AVMA condemns activists targeting UC Davis researchers

Statement released today

December 1, 2010 (published)
By Jennifer Fiala

The American Veterinary Medical Association (AVMA) has publicly condemned the alleged actions of animal rights activists accused of terrorizing a University of California (UC) researcher and neuroscientist.

The group, representing roughly 80,000 U.S. veterinarians, issued the statement today, noting that its stance is based on the AVMA policy titled Use of Animals in Research, Testing and Education. The policy reads, in part: “The AVMA recognizes that animals play a central and essential role in research, testing and education for continued improvement in the health and welfare of human beings and other animals. … The use of animals used in research, testing and education is a privilege carrying with it unique professional, scientific and moral obligations.”

The AVMA's statement refers to UCLA researcher David Jentsch, who received a package last week filled with razor blades that an activist group with the moniker Justice Department claimed to be laden with AIDS-contaminated blood. In March 2009, another group claimed responsibility for firebombing a car owned by Jentsch, an associate professor of psychology who researches the neuroscience of mental disorders in the quest for new treatments. His work includes the use of nonhuman primates to study biochemical factors that contribute to methamphetamine and tobacco addiction. He also researches cognitive problems that contribute to behavioral, speech and reasoning disabilities in schizophrenics. 

Despite the threats, Jentsch vows to continue conducting research on animals that's aimed at improving the health and welfare of the mentally ill. In an open letter to his attackers, he writes, "I will not feel fear in response to your increasingly desperate and puerile attempts to frighten."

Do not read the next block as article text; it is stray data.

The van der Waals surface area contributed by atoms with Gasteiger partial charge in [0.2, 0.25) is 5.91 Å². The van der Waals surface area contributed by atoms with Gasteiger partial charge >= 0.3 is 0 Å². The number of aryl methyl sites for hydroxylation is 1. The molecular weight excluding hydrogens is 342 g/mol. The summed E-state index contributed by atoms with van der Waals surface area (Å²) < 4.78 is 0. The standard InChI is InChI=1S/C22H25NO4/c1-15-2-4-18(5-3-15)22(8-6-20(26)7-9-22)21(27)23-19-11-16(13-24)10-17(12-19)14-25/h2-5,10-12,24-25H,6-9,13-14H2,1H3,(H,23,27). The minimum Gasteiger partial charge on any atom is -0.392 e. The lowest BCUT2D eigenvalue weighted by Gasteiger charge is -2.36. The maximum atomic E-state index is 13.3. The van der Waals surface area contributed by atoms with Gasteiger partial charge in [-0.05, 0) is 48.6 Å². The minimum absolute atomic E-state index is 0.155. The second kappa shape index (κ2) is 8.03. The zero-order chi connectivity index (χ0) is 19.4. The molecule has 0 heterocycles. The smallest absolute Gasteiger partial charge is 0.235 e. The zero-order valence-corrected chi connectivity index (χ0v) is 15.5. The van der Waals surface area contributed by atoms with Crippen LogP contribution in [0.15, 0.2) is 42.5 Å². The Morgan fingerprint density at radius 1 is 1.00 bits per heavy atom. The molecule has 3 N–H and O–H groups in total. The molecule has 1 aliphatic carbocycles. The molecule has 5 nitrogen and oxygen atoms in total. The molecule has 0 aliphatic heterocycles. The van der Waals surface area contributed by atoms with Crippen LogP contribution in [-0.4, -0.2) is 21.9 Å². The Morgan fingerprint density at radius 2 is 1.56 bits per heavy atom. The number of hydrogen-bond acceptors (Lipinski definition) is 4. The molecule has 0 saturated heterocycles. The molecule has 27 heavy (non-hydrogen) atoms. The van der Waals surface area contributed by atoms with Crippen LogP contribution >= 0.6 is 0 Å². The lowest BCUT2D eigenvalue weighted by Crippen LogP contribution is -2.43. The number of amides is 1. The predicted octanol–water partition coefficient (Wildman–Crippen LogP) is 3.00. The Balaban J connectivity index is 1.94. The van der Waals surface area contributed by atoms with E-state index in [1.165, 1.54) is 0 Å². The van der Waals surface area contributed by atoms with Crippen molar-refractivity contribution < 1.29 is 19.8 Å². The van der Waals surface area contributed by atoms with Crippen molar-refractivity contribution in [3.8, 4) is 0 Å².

This is not the first time activists have turned to extreme tactics in a quest to end research on animals within the UC system. The system hosting many studies in human and veterinary medicine, including the California National Primate Research Center, has attracted protesters to its campuses for decades.

In 1997, 32 activists were arrested and charged with trespassing, resisting arrest, vandalism and wearing a mask during the commission of a crime on the UC Davis campus, home of the School of Veterinary Medicine. According to a university report, the group committed the alleged illegal acts following a short demonstration in front of the campus's John E. Thurman Veterinary Diagnostic Laboratory — site of the country's most costly destructive act by animal rights activists in 1987, for which no one was ever prosecuted. The activists then reportedly broke in to the Center for Comparative Medicine, which was under construction at the time and had already been hit by arson.

Two years later, animal rights activists claimed responsibility for having mailed envelopes containing razor blades to several UC faculty members whose research involves nonhuman primates. These acts occurred nationwide, with many universities reporting having received such packages.

In 2007, fire was set to the homes of two researchers working at UC Santa Cruz. The incident followed a series of other attacks on researchers working on that campus as well as UCLA and UC Berkeley. The events included attempted firebombings, home invasions, vandalism, harassment, menacing phone calls and the distribution of threatening fliers.  

In response, UC leadership established the Task Force on Protecting Faculty Research and Researchers to review procedures and protocols for anticipating, preventing and responding to acts against researchers. 

The AVMA, in its news release, addresses federal regulations that oversee how research on animals is conducted. Studies at the California National Primate Research Center, for example, must pass three levels of review to go forward. The center has its own research advisory committee that reviews proposed projects to assure they are feasible, appropriate and justify the use of primates. If approved, the proposal is reviewed by the campus Animal Care and Use Committee as well as the National Institutes of Health or other funding agency.  

"Rigorous standards have been established to protect the animals involved in biomedical research and to assure they are treated humanely," says Dr. W. Ron DeHaven, AVMA chief executive officer. "... Our nation was founded on principles that encourage open and honest debate. But America has no room for terrorist activities that threaten not only that discourse but the lives of our scientists and their families. We condemn all acts of violence, vandalism and intimidation directed toward individuals and facilities engaged in the ethical use of animals for research."



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